Half of the dogs in Britain will suffer painful and early deaths because owners let them get fat

By David Derbyshire

Be responsible: The People's Dispensary for Sick Animals says owners control dogs' diet and exercise

Half our dogs will die of obesity half the dogs in Britain will suffer painful and early deaths because their owners let them become too fat, a charity warns.

The canine obesity epidemic has reached alarming levels, meaning five million dogs are unlikely to reach a healthy and happy old age, says the People’s Dispensary for Sick Animals.

Too many owners are overfeeding their pets with treats or scraps, or simply not giving them enough exercise, according to its report.

Fat dogs are now such a common sight that many owners have forgotten what a healthy animal even looks like, it adds.

The disturbing findings come from the charity’s annual dog obesity league, compiled from the medical records of 30,000 animals.

PDSA senior vet Sean Wensley said: ‘Overweight pets are less mobile, less willing to play and more likely to develop a serious health condition.

'Ultimately, owners control their pets’ diets and exercise.’

The charity has surveyed the weight of dogs each year since 2006. Over that time, the proportion of obese pets has shot up from 21 per cent to 35 per cent.

If the trend continues, the PDSA estimates that nearly half of British dogs will be overweight by 2013 - putting them at risk of heart disease, diabetes, arthritis and an early grave.

The crisis is most serious in the South-West, where 39 per cent of dogs are overweight.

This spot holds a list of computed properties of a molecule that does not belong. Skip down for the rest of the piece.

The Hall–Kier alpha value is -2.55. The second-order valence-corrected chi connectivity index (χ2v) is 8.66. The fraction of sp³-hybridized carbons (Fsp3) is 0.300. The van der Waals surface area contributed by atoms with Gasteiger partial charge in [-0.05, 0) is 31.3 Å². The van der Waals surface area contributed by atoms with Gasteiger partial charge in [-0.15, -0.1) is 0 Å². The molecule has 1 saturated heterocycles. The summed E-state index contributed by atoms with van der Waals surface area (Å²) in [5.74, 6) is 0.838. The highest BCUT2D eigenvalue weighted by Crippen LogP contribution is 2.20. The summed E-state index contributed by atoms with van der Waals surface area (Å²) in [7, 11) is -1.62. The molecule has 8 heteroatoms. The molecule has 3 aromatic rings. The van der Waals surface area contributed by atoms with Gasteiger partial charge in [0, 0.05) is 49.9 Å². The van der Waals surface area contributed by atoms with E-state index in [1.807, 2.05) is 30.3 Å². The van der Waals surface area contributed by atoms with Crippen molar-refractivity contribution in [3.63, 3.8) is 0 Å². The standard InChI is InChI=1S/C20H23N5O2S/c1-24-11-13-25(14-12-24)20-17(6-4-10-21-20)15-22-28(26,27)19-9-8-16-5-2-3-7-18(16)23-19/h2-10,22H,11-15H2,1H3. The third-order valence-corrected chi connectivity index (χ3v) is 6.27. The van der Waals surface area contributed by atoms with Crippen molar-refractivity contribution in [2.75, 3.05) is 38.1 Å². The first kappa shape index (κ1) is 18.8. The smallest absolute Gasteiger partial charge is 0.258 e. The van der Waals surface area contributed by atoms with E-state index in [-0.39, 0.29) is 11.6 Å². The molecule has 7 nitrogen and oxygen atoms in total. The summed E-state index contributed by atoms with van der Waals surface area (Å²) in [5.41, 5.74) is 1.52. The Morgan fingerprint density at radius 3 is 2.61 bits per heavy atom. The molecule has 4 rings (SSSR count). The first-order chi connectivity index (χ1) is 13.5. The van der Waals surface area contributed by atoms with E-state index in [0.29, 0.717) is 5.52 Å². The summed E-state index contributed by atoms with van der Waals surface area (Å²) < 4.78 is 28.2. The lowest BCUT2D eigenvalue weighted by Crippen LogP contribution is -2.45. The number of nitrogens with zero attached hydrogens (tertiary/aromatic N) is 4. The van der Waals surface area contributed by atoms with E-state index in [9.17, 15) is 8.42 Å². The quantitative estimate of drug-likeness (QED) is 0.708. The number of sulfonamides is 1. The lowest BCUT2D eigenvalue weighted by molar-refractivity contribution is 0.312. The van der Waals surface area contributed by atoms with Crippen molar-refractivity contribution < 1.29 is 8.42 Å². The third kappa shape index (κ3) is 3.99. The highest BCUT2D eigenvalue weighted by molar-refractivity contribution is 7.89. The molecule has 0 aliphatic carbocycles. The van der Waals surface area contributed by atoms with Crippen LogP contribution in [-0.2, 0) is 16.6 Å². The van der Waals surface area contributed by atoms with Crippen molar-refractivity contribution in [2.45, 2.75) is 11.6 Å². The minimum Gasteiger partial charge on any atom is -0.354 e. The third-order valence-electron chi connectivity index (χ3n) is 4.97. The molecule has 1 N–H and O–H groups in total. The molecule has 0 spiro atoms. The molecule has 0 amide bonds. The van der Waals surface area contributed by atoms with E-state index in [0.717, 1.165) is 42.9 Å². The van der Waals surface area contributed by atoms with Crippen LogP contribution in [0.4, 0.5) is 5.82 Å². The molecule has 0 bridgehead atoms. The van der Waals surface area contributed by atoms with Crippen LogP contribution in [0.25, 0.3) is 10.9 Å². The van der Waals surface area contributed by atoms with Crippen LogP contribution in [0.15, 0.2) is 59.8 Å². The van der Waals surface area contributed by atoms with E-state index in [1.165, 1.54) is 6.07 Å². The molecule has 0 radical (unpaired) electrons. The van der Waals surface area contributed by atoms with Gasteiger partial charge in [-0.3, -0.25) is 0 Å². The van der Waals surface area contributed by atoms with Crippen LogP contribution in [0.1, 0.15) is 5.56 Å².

Britain’s healthiest canines live in London, meanwhile, where just 22 per cent are fat.

The rise in obesity is down to overindulgent owners, Mr Wensley explained.

‘Most people give dogs a complete dog food with all the nutrients and calories they need,’ he said.

‘But they are still feeding them scraps of human food to show how much they love them. Something has to give.’

There are several tests to tell if your dog is overweight. If you gently stroke its side, for example, you should feel its ribs rippling under your hands.

And if you look at it from the side, its waist should tuck up behind the ribs - not be flat or saggy.

Obese dogs also often have bulges of fat at the base of their tails. Owners should speak to a vet about gradually increasing the amount of exercise their animal does and making its diet healthier.

The PDSA is so concerned about canine obesity that it is re-launching its free six-month slimming programme, Pet Fit Club.

source: dailymail